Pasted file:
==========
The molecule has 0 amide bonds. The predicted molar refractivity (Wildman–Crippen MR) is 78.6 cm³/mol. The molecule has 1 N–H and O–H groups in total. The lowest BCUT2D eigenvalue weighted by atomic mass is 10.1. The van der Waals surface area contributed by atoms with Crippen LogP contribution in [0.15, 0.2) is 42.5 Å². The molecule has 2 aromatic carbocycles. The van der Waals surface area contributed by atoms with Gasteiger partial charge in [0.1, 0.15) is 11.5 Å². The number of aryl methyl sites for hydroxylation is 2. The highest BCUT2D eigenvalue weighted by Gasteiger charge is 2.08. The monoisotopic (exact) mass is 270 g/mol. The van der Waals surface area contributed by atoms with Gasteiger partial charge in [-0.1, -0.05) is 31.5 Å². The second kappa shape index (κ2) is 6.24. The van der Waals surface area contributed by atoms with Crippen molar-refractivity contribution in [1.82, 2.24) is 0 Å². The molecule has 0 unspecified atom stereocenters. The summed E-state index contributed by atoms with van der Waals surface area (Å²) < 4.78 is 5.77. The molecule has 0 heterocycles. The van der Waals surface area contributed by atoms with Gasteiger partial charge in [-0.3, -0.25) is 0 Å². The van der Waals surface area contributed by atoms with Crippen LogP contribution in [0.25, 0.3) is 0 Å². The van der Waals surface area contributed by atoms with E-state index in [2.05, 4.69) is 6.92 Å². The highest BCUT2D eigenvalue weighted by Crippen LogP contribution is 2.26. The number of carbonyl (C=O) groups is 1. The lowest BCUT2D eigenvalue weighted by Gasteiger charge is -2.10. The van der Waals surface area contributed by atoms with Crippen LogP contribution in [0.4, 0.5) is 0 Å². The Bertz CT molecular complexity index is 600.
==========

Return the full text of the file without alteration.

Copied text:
The molecule has 0 amide bonds. The predicted molar refractivity (Wildman–Crippen MR) is 78.6 cm³/mol. The molecule has 1 N–H and O–H groups in total. The lowest BCUT2D eigenvalue weighted by atomic mass is 10.1. The van der Waals surface area contributed by atoms with Crippen LogP contribution in [0.15, 0.2) is 42.5 Å². The molecule has 2 aromatic carbocycles. The van der Waals surface area contributed by atoms with Gasteiger partial charge in [0.1, 0.15) is 11.5 Å². The number of aryl methyl sites for hydroxylation is 2. The highest BCUT2D eigenvalue weighted by Gasteiger charge is 2.08. The monoisotopic (exact) mass is 270 g/mol. The van der Waals surface area contributed by atoms with Gasteiger partial charge in [-0.1, -0.05) is 31.5 Å². The second kappa shape index (κ2) is 6.24. The van der Waals surface area contributed by atoms with Crippen molar-refractivity contribution in [1.82, 2.24) is 0 Å². The molecule has 0 unspecified atom stereocenters. The summed E-state index contributed by atoms with van der Waals surface area (Å²) < 4.78 is 5.77. The molecule has 0 heterocycles. The van der Waals surface area contributed by atoms with Gasteiger partial charge in [-0.3, -0.25) is 0 Å². The van der Waals surface area contributed by atoms with Crippen LogP contribution in [0.25, 0.3) is 0 Å². The van der Waals surface area contributed by atoms with E-state index in [2.05, 4.69) is 6.92 Å². The highest BCUT2D eigenvalue weighted by Crippen LogP contribution is 2.26. The number of carbonyl (C=O) groups is 1. The lowest BCUT2D eigenvalue weighted by Gasteiger charge is -2.10. The van der Waals surface area contributed by atoms with Crippen LogP contribution in [0.4, 0.5) is 0 Å². The Bertz CT molecular complexity index is 600.